Symphony No.9 in D minor, Op.125 (Choral)
Lucy Crowe (soprano), Wilke te Brummelstroete (mezzo-soprano), Steve Davislim (tenor) & Vuyani Mlinde (bass-baritone)
London Symphony Orchestra
Sir John Eliot Gardiner
Reviewed by: Graham Rogers
Reviewed: 8 July, 2010
Venue: St Paul's Cathedral, London
This concert should have been a non-starter: unlike such grandiose works as Verdi’s “Messa da Requiem” or even Elgar’s “The Dream of Gerontius”, Beethoven’s ‘Choral’ Symphony teems with far too much intricacy to succeed in the cavernous acoustic of St Paul’s Cathedral. And yet somehow, magically, Sir John Eliot Gardiner pulled off a triumph.
The vast reverb certainly took some getting used to. Whole swathes of detail, mainly woodwind and horn lines, were completely swamped by strings; when the timpani and brass thundered, nothing else stood a chance. But once allowances for this had been made, it was possible to start appreciating the performance beneath it all. And what a performance it was! Gardiner, traditionally a speed-merchant in Beethoven, made very few concessions to the vast space: the first movement was possibly a shade steadier than usual, and articulation throughout the work perhaps a fraction more emphatic, but generally tempos were brisk and invigorating.
The first movement, powerfully driven and incisively articulated, had both gravitas and excitement – surely the two most essential ingredients for this music, and not always successfully combined by conductors. The climax of the development was nothing short of thrilling; the shivering, slightly menacing string motif in the coda was electrifying. The scherzo motored along with white-knuckle energy. Ensemble was astonishingly tight and the overall effect remarkably coherent – although the trio section was a little gabbled, one of the very few places where Gardiner’s direction felt uncomfortably fast. The Adagio was nicely flowing, sensitive but not sentimental. It’s mystifyingly rare that a conductor successfully negotiates the first-violin chords at the climax, but here they had terrific weight and power.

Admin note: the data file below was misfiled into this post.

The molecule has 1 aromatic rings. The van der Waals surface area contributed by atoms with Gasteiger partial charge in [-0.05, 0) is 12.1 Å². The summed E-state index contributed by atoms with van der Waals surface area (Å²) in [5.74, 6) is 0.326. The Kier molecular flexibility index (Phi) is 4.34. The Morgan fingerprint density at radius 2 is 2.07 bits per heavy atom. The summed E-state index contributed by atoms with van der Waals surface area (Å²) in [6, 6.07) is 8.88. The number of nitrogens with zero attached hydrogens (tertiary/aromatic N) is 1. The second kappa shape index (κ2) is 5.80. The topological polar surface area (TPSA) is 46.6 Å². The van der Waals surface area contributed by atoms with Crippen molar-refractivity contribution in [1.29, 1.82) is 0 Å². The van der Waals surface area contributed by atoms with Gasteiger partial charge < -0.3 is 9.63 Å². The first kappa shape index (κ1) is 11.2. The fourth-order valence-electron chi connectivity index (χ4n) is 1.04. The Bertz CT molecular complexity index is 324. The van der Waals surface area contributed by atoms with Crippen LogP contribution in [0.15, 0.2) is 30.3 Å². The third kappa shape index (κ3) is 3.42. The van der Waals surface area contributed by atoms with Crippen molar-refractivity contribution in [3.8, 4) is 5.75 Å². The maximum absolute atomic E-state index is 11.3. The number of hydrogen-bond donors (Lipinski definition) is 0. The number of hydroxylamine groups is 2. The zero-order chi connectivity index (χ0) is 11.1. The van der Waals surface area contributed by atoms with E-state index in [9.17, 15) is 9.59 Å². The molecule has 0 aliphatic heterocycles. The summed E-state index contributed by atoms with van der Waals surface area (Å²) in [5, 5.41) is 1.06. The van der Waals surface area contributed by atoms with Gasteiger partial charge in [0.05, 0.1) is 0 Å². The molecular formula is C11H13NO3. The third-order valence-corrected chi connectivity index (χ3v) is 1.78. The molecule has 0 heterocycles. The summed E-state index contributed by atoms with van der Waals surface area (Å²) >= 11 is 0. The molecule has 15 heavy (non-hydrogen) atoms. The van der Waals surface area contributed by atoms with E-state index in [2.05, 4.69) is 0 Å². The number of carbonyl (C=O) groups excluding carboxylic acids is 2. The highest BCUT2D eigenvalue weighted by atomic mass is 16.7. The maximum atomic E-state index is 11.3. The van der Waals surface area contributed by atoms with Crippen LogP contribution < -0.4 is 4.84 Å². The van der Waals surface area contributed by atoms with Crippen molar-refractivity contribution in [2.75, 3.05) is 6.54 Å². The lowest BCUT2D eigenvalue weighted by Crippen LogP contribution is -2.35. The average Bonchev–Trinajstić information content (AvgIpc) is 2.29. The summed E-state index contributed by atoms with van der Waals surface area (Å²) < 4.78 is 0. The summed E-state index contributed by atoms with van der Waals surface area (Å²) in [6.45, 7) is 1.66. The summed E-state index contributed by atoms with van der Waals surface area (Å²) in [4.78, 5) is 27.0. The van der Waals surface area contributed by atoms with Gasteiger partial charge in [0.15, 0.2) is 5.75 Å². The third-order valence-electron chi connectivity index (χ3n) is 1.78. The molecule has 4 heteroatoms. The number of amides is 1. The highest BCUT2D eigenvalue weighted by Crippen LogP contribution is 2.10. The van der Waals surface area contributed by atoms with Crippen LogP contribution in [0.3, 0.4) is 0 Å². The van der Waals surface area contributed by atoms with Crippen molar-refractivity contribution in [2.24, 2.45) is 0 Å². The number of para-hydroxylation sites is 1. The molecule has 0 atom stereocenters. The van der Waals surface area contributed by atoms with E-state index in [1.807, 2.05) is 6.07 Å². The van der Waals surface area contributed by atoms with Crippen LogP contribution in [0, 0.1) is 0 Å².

The double basses’ and cellos’ recitative at the start of the finale was murky, to say the least, but the first orchestral statement of the ‘Ode to Joy’ theme was rendered with a marvellous fusion of nobility and serenity. The choreographed standing of each section of the Monteverdi Choir before its members started to sing was rather comic, but they sang their socks off – making all the more impact without scores to get in the way. Of the soloists, only soprano Lucy Crowe made any impact (standing in at short notice for an indisposed Rebecca Evans); the others were pretty much inaudible most of the time.
The London Symphony Orchestra – string-players using little or no vibrato, violins divided left and right – played magnificently. The hell-for-leather abandon in the sprint to the finish was exhilarating. Although a lot of crucial detail was smudged over, perhaps this performance worked so well because, rather than in spite of the acoustic. The magisterial reverb provided a mystical aura which worked wonders at blending and cosseting. Whatever the truth, this was a great occasion which the thousands who attended will surely remember for a long time.